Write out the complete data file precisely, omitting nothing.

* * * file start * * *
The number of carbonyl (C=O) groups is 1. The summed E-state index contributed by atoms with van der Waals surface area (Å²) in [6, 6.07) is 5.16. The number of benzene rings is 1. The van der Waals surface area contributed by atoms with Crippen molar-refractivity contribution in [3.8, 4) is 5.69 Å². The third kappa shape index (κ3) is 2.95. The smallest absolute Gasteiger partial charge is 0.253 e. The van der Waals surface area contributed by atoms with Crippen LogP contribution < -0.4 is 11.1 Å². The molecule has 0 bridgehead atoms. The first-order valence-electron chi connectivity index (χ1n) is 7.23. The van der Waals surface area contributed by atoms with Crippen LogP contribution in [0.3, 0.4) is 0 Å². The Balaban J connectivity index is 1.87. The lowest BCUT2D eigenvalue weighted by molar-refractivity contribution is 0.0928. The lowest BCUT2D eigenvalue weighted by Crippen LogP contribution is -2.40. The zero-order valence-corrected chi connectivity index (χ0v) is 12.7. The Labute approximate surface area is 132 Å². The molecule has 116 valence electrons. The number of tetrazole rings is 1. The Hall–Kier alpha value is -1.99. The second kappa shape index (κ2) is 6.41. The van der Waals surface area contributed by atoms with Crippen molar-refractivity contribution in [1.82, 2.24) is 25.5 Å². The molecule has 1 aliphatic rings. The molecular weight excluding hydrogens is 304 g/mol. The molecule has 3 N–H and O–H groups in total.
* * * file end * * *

The number of carbonyl (C=O) groups is 1. The summed E-state index contributed by atoms with van der Waals surface area (Å²) in [6, 6.07) is 5.16. The number of benzene rings is 1. The van der Waals surface area contributed by atoms with Crippen molar-refractivity contribution in [3.8, 4) is 5.69 Å². The third kappa shape index (κ3) is 2.95. The smallest absolute Gasteiger partial charge is 0.253 e. The van der Waals surface area contributed by atoms with Crippen LogP contribution < -0.4 is 11.1 Å². The molecule has 0 bridgehead atoms. The first-order valence-electron chi connectivity index (χ1n) is 7.23. The van der Waals surface area contributed by atoms with Crippen LogP contribution in [0.3, 0.4) is 0 Å². The Balaban J connectivity index is 1.87. The lowest BCUT2D eigenvalue weighted by molar-refractivity contribution is 0.0928. The lowest BCUT2D eigenvalue weighted by Crippen LogP contribution is -2.40. The zero-order valence-corrected chi connectivity index (χ0v) is 12.7. The Labute approximate surface area is 132 Å². The molecule has 116 valence electrons. The number of tetrazole rings is 1. The Hall–Kier alpha value is -1.99. The second kappa shape index (κ2) is 6.41. The van der Waals surface area contributed by atoms with Crippen molar-refractivity contribution in [1.82, 2.24) is 25.5 Å². The molecule has 1 aliphatic rings. The molecular weight excluding hydrogens is 304 g/mol. The molecule has 3 N–H and O–H groups in total.